Any of you who have ever discussed copyright, public domain and fair use know that the conversations can quickly become heated and distraught, culminating in people attacking each other with Shakespearian insults, rotten bananas and copies of AACR2. My particular gripe is with people who discover songs they did not write and then copyright the songs in their own names. While the primary purpose of copyright law is more to promote and share knowledge than it is to protect the interests of the people who created their various works, copyrighting someone else's work (even if the authorship is unknown) seems dangerously close to plagarism.
At this time, songs that are published before 1923 are in the Public Domain-- that is, anyone can perform and record them. There may be particular versions of these songs that someone has copyrighted, and it's pretty easy to change a chord or phrase, then claim it as your own arrangement. Some songs have managed to have their copyright extended. I won't belabor the Happy Birthday issue again, but you can read about it in an earlier post here: Happy Birthday to--whoops!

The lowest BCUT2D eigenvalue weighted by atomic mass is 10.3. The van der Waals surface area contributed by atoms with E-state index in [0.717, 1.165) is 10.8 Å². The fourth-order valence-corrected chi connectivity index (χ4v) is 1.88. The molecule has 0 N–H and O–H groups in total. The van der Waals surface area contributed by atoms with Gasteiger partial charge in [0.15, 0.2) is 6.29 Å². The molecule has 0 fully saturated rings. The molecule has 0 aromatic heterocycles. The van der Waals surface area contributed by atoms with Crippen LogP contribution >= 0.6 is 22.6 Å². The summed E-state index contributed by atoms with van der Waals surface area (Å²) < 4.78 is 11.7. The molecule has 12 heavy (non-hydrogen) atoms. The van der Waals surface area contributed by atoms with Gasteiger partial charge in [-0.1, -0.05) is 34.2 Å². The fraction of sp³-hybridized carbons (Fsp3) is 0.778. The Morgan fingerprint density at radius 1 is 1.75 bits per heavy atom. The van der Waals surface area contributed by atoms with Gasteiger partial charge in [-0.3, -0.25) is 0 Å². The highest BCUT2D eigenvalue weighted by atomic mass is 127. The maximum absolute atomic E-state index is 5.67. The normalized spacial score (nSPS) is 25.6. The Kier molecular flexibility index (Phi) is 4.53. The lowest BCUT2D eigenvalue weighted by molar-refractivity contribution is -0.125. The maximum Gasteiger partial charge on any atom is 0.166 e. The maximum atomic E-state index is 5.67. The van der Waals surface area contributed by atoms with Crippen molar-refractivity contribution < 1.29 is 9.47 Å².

While not definitive, here are some sources to help you determine whether or not the songs you want to perform are in the Public Domain:
Public Domain Music
MusicEase Traditional Songbook for Children and Adults
If you spot inconsistencies or things that are just plain wrong, let me know in the comments. I've already found one: in a couple of these lists, "All the Pretty Little Horses" is cited as a public domain song. In contrast, my Rise Up Singing book says that the copyright is 1934, renewed in 1962 and collected by John and Alan Lomax. However, it also says "International copyright secured" when there's no such thing as an international copyright.
Have your eyes begun to glaze over yet?
Update: One story of many demonstrating how copyright and public domain laws do not add up to an exact science: JibJab Media, Inc. v. Ludlow Music, Inc.